Puppy Biting – When & Why?

As a dog trainer, one of the most common problems owners come to me with is their puppies mouthing. Whether its clothes, hands or ankles, most dog owners will have gone through the dreaded ‘shark’ stage. There’s a of information out there about how to stop puppies biting things they shouldn’t (you’ve heard it all before: distract them, give them something appropriate to chew) but it’s also important to understand when and why puppies bite. This can help us to keep a handle on puppy biting; the key to altering any behaviour, is to understand the driver behind it in the first place. 

  • Some puppies bite because of breed specific traits; some breeds are particularly mouthy and like to have things in their mouths, such as gun dogs and working breeds (labradors, golden retrievers, spaniels – to name a few).
  • Biting can also be fun for puppies. They enjoy grabbing things and tugging so biting is a good outlet for this drive.
  • If a puppy is bored then they are likely to bite or chew for something fun to do.
  • Hungry puppies can also bite more as they are inclined to snatch at things in case it is a tasty treat.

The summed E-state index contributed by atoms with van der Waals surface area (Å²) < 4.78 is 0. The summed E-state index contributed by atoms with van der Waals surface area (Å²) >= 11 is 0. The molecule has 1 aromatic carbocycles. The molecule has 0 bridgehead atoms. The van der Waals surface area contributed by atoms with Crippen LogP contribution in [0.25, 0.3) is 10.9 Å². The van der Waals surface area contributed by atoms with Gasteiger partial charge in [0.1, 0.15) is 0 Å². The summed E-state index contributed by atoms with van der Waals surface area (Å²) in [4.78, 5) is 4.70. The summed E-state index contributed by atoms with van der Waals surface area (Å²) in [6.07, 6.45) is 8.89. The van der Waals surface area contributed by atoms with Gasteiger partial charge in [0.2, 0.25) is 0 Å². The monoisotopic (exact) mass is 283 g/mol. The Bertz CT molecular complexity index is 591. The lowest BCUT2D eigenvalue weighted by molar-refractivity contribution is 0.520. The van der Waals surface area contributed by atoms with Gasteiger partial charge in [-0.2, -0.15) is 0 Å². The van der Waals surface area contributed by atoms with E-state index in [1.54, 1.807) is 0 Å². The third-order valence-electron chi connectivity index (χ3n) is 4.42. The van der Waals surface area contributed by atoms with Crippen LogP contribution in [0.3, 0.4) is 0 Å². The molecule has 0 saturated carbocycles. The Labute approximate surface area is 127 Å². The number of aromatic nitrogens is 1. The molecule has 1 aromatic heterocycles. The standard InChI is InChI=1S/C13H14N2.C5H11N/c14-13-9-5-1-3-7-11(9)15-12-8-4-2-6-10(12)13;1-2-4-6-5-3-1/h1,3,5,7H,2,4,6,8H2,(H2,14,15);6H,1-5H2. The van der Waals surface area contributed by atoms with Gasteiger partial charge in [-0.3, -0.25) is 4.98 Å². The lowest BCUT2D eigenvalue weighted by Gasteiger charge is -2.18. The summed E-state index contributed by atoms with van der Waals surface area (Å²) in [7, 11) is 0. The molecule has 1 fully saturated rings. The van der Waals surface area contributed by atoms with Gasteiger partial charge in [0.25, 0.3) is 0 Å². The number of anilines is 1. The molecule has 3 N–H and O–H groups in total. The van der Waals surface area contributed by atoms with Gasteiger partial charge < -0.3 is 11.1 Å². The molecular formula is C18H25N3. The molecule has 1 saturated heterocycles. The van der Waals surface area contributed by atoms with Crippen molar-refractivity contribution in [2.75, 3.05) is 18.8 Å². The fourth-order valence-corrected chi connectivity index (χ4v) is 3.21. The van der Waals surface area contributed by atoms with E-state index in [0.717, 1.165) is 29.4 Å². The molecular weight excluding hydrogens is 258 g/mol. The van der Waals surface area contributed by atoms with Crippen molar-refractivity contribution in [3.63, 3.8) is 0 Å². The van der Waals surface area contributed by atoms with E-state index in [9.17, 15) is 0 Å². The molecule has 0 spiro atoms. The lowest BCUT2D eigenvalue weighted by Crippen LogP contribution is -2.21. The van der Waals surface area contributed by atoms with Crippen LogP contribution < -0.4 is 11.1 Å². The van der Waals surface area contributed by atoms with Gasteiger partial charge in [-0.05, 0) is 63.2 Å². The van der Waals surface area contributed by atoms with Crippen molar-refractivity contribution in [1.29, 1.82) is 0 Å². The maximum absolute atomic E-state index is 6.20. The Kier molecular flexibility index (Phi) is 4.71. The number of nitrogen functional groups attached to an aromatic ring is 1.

• It is also possible for puppies to bite as an attention seeking tactic. Puppies learn fast and may realise that biting is a great way to get attention from people. They may also bite as their way to ask us to play.
  • Sometimes puppies will become mouthy if they are petted for too long. They may be overstimulated or they may be asking you to stop.
  • Overstimulated, over aroused and overtired puppies also bite more. Young dogs tire extremely quickly and need a lot of rest and so when they are tired or overwhelmed, they can become cranky and this can lead to biting.
  • Like human babies, puppies learn about the world through their mouths and so biting is a way for them to get information about what is going on around them.
  • Our actions may be encouraging biting. For example, sitting on the floor with an excited pup provides them with a living climbing frame with loads of different components to bite, hang off of and chew.
  • Additionally, making high-pitched, squeaky noises and jerky movements is exciting for a puppy – and this is often behaviour seen in small children. There is a good reason why lots of puppy toys have a squeaker.

Whilst there are many reasons why puppies bite, biting to assert dominance is not one of them. They do not mouth in order to assert themselves as a “pack leader”. Luckily for us (and other dogs), the vast majority of puppies will grow out of biting when they reach between three and five months of age.


Further reading:

Blue Cross: Why do puppies mouth and play bite?

Instict Dog Training: 6 reasons your puppy is biting you